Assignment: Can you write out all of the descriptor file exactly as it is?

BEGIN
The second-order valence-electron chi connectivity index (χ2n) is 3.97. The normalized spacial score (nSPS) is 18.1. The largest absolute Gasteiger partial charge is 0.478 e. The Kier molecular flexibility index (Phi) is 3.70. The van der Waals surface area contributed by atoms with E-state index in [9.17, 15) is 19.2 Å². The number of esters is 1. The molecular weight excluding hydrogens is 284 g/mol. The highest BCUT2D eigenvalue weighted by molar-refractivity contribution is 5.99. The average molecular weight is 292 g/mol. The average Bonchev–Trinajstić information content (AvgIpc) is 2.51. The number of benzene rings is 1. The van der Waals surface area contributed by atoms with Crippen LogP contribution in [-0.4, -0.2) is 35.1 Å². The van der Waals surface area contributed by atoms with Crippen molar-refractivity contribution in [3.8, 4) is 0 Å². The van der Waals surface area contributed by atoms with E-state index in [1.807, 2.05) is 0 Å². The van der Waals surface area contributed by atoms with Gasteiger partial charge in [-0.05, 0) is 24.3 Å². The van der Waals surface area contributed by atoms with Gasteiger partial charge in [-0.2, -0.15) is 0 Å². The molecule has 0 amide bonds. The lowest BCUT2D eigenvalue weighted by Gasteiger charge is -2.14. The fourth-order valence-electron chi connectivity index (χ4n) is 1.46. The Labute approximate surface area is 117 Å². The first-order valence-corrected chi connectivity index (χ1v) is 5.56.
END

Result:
The second-order valence-electron chi connectivity index (χ2n) is 3.97. The normalized spacial score (nSPS) is 18.1. The largest absolute Gasteiger partial charge is 0.478 e. The Kier molecular flexibility index (Phi) is 3.70. The van der Waals surface area contributed by atoms with E-state index in [9.17, 15) is 19.2 Å². The number of esters is 1. The molecular weight excluding hydrogens is 284 g/mol. The highest BCUT2D eigenvalue weighted by molar-refractivity contribution is 5.99. The average molecular weight is 292 g/mol. The average Bonchev–Trinajstić information content (AvgIpc) is 2.51. The number of benzene rings is 1. The van der Waals surface area contributed by atoms with Crippen LogP contribution in [-0.4, -0.2) is 35.1 Å². The van der Waals surface area contributed by atoms with Crippen molar-refractivity contribution in [3.8, 4) is 0 Å². The van der Waals surface area contributed by atoms with E-state index in [1.807, 2.05) is 0 Å². The van der Waals surface area contributed by atoms with Gasteiger partial charge in [-0.05, 0) is 24.3 Å². The van der Waals surface area contributed by atoms with Gasteiger partial charge in [-0.2, -0.15) is 0 Å². The molecule has 0 amide bonds. The lowest BCUT2D eigenvalue weighted by Gasteiger charge is -2.14. The fourth-order valence-electron chi connectivity index (χ4n) is 1.46. The Labute approximate surface area is 117 Å². The first-order valence-corrected chi connectivity index (χ1v) is 5.56.